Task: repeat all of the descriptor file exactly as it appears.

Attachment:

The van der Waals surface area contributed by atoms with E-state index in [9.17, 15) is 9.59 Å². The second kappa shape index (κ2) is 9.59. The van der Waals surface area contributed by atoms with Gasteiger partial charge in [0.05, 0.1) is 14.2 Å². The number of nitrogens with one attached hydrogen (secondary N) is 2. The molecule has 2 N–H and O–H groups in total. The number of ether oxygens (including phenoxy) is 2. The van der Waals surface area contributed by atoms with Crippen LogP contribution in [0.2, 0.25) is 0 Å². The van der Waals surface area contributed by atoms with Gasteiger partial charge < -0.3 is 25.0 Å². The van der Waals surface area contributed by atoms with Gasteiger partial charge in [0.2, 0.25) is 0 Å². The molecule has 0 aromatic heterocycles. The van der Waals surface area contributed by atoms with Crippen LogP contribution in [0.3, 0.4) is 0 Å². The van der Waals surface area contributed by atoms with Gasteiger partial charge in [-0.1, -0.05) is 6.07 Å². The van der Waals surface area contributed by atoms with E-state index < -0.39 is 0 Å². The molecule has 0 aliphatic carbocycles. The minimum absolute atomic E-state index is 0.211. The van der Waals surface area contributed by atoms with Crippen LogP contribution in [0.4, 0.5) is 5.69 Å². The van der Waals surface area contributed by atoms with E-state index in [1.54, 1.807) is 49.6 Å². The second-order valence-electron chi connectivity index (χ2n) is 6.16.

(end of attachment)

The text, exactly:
The van der Waals surface area contributed by atoms with E-state index in [9.17, 15) is 9.59 Å². The second kappa shape index (κ2) is 9.59. The van der Waals surface area contributed by atoms with Gasteiger partial charge in [0.05, 0.1) is 14.2 Å². The number of nitrogens with one attached hydrogen (secondary N) is 2. The molecule has 2 N–H and O–H groups in total. The number of ether oxygens (including phenoxy) is 2. The van der Waals surface area contributed by atoms with Crippen LogP contribution in [0.2, 0.25) is 0 Å². The van der Waals surface area contributed by atoms with Gasteiger partial charge < -0.3 is 25.0 Å². The van der Waals surface area contributed by atoms with Gasteiger partial charge in [0.2, 0.25) is 0 Å². The molecule has 0 aromatic heterocycles. The van der Waals surface area contributed by atoms with Crippen LogP contribution in [0.3, 0.4) is 0 Å². The van der Waals surface area contributed by atoms with Gasteiger partial charge in [-0.1, -0.05) is 6.07 Å². The van der Waals surface area contributed by atoms with E-state index < -0.39 is 0 Å². The molecule has 0 aliphatic carbocycles. The minimum absolute atomic E-state index is 0.211. The van der Waals surface area contributed by atoms with Crippen LogP contribution in [0.4, 0.5) is 5.69 Å². The van der Waals surface area contributed by atoms with E-state index in [1.54, 1.807) is 49.6 Å². The second-order valence-electron chi connectivity index (χ2n) is 6.16.